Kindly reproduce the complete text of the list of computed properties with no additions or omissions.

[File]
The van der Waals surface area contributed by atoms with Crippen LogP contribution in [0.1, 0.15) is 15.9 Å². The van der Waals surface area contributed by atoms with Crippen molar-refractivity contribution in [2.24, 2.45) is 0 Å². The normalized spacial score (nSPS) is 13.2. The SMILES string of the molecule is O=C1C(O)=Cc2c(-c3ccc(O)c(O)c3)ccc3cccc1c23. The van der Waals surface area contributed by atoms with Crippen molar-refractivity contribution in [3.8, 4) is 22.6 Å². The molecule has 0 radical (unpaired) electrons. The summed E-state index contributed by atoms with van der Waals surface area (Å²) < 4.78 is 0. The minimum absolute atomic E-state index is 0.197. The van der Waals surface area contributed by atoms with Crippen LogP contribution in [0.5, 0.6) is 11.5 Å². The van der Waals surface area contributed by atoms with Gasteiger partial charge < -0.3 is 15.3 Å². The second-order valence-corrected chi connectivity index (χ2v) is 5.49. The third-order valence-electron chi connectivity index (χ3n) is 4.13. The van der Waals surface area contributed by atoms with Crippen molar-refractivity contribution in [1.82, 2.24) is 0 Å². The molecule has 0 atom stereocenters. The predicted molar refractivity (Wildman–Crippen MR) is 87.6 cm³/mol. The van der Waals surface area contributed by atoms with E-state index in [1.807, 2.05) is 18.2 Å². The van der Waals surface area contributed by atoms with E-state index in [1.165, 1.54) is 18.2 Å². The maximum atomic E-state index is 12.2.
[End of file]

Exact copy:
The van der Waals surface area contributed by atoms with Crippen LogP contribution in [0.1, 0.15) is 15.9 Å². The van der Waals surface area contributed by atoms with Crippen molar-refractivity contribution in [2.24, 2.45) is 0 Å². The normalized spacial score (nSPS) is 13.2. The SMILES string of the molecule is O=C1C(O)=Cc2c(-c3ccc(O)c(O)c3)ccc3cccc1c23. The van der Waals surface area contributed by atoms with Crippen molar-refractivity contribution in [3.8, 4) is 22.6 Å². The molecule has 0 radical (unpaired) electrons. The summed E-state index contributed by atoms with van der Waals surface area (Å²) < 4.78 is 0. The minimum absolute atomic E-state index is 0.197. The van der Waals surface area contributed by atoms with Crippen LogP contribution in [0.5, 0.6) is 11.5 Å². The van der Waals surface area contributed by atoms with Gasteiger partial charge < -0.3 is 15.3 Å². The second-order valence-corrected chi connectivity index (χ2v) is 5.49. The third-order valence-electron chi connectivity index (χ3n) is 4.13. The van der Waals surface area contributed by atoms with Crippen molar-refractivity contribution in [1.82, 2.24) is 0 Å². The molecule has 0 atom stereocenters. The predicted molar refractivity (Wildman–Crippen MR) is 87.6 cm³/mol. The van der Waals surface area contributed by atoms with E-state index in [1.807, 2.05) is 18.2 Å². The van der Waals surface area contributed by atoms with E-state index in [1.165, 1.54) is 18.2 Å². The maximum atomic E-state index is 12.2.